“The future looks good for Steve - he just needs to build his strength to get ready for the wild and he can do that in our specialist aviaries now that he’s eating for himself.”
For the first time in 15 years, a Royal Navy ship has visited the West African country of Guinea.
Portsmouth-based HMS Iron Duke has just completed a four day visit to the country’s capital, Conakry, with Royal Fleet Auxiliary tanker Black Rover.
As the ship came alongside, a band struck up on the jetty and a reception party welcomed the first British warship to Guinea in over a decade.
On the first day Iron Duke and Black Rover combined forces to host a reception attended by the British, French, Malaysian, Japanese, Egyptian and US ambassadors as well as the Guinean Chief of Defence.
Royal Navy sailors worked with the Guinean Navy to develop their navigational skills, fire-fighting techniques and seamanship.
Iron Duke also hosted a maritime security conference with the Head of the Guinean Navy to discuss tactics for dealing with illegal activities such as drug smuggling, armed robbery and fishery violations.
The Royal Navy's new £3b aircraft carrier HMS Queen Elizabeth has been officially named. Crowds cheered as The Queen used a bottle of single malt whisky to christen in Scotland, the biggest ship ever built for the fleet.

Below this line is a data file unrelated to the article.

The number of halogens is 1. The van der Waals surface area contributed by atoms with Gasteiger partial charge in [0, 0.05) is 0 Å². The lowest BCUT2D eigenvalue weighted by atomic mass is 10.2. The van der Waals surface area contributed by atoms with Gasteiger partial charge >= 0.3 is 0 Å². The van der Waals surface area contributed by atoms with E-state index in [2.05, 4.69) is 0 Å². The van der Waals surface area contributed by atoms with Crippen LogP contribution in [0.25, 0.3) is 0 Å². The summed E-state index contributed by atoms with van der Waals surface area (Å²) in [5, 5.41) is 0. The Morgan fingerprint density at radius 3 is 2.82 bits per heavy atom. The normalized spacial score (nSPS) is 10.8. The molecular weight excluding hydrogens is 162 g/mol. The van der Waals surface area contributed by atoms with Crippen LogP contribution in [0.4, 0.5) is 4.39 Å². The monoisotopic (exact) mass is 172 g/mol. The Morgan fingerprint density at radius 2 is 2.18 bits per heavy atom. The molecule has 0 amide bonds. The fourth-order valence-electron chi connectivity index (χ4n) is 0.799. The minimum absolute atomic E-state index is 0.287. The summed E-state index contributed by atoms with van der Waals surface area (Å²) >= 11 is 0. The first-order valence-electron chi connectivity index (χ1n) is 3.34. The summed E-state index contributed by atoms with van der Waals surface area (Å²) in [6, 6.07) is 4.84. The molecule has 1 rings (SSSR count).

But the atmosphere was much more muted in Portsmouth where workers who've helped to build her watched the ceremony on big screens. Many of them will lose their jobs by the end of the year when the BAE shipyard closes. Richard Jones reports.
The Queen and the Duke of Edinburgh were accompanied by Prime Minister David Cameron and Defence Secretary Philip Hammond at the naming ceremony of Britain's largest ever ship.
Hundreds of workers, who helped build the HMS Queen Elizabeth, have joined military Chiefs and dignitaries at Roswyth Dockyard in Scotland to witness the Queen's christening of the warship.
The Queen has arrived at Rosyth Dockyard in Scotland to formally name the largest ship ever built for the Royal Navy.
The ceremony marks the completion of the 65,000 tonne aircraft carrier after five years of construction work which took place at six different shipyards across the UK.
To honour the warship's birthplace in Scotland Her Majesty will smash a bottle of Islay whisky, from the first distillery she visited, against the bow.
Staff from BAE in Portsmouth who helped to make parts of HMS Queen Elizabeth have been watching the naming ceremony on a big screen in the city.
The £3 billion aircraft carrier is the biggest ever Royal Navy carrier to be built.
It was put together in Scotland but large parts of it were built at BAE Shipyard in Portsmouth.
She'll arrive in the Hampshire city, which will be her home port, in two years time.
The ceremony is underway as the Queen is set to formally name the Royal Navy's largest ship at Rosyth Dockyard in Scotland.
The Royal Navy has tweeted:
The Queen will formally name the Royal Navy's biggest ever ship today, with whisky replacing the more traditional champagne at the ceremony.Read the full story ›